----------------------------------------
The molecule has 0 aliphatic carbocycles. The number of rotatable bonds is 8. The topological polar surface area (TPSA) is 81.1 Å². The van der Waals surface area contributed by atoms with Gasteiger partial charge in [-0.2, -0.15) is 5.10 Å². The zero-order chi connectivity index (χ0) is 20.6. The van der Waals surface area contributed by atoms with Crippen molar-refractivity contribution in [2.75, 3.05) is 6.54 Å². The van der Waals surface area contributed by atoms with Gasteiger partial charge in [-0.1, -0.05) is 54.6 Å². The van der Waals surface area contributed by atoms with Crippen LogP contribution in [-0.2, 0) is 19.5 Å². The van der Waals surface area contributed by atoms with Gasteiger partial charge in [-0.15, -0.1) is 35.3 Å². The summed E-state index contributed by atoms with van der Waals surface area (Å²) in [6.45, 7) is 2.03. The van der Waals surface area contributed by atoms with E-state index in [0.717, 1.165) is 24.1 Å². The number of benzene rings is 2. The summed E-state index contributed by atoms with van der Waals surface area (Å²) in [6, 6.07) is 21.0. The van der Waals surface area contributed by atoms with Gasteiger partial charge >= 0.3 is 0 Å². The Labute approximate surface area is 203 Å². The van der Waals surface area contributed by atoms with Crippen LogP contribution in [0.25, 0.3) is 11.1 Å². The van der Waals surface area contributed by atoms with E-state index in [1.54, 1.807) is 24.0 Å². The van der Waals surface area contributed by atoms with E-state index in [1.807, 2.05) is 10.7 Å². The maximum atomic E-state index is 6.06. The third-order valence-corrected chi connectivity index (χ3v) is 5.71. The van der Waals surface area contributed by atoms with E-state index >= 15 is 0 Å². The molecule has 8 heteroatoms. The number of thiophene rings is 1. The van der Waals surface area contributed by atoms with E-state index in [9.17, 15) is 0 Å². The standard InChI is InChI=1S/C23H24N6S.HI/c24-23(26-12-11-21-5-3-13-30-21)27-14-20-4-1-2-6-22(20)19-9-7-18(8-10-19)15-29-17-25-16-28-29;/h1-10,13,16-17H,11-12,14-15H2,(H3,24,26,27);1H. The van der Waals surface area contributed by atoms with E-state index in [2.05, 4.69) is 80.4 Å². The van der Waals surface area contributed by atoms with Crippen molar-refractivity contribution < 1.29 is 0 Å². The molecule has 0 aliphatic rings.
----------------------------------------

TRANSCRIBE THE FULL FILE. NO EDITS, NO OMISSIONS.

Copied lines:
The molecule has 0 aliphatic carbocycles. The number of rotatable bonds is 8. The topological polar surface area (TPSA) is 81.1 Å². The van der Waals surface area contributed by atoms with Gasteiger partial charge in [-0.2, -0.15) is 5.10 Å². The zero-order chi connectivity index (χ0) is 20.6. The van der Waals surface area contributed by atoms with Crippen molar-refractivity contribution in [2.75, 3.05) is 6.54 Å². The van der Waals surface area contributed by atoms with Gasteiger partial charge in [-0.1, -0.05) is 54.6 Å². The van der Waals surface area contributed by atoms with Crippen LogP contribution in [-0.2, 0) is 19.5 Å². The van der Waals surface area contributed by atoms with Gasteiger partial charge in [-0.15, -0.1) is 35.3 Å². The summed E-state index contributed by atoms with van der Waals surface area (Å²) in [6.45, 7) is 2.03. The van der Waals surface area contributed by atoms with E-state index in [0.717, 1.165) is 24.1 Å². The number of benzene rings is 2. The summed E-state index contributed by atoms with van der Waals surface area (Å²) in [6, 6.07) is 21.0. The van der Waals surface area contributed by atoms with Gasteiger partial charge >= 0.3 is 0 Å². The Labute approximate surface area is 203 Å². The van der Waals surface area contributed by atoms with Crippen LogP contribution in [0.25, 0.3) is 11.1 Å². The van der Waals surface area contributed by atoms with E-state index in [1.54, 1.807) is 24.0 Å². The van der Waals surface area contributed by atoms with E-state index in [1.807, 2.05) is 10.7 Å². The maximum atomic E-state index is 6.06. The third-order valence-corrected chi connectivity index (χ3v) is 5.71. The van der Waals surface area contributed by atoms with E-state index >= 15 is 0 Å². The molecule has 8 heteroatoms. The number of thiophene rings is 1. The van der Waals surface area contributed by atoms with E-state index in [9.17, 15) is 0 Å². The standard InChI is InChI=1S/C23H24N6S.HI/c24-23(26-12-11-21-5-3-13-30-21)27-14-20-4-1-2-6-22(20)19-9-7-18(8-10-19)15-29-17-25-16-28-29;/h1-10,13,16-17H,11-12,14-15H2,(H3,24,26,27);1H. The van der Waals surface area contributed by atoms with E-state index in [2.05, 4.69) is 80.4 Å². The van der Waals surface area contributed by atoms with Crippen molar-refractivity contribution < 1.29 is 0 Å². The molecule has 0 aliphatic rings.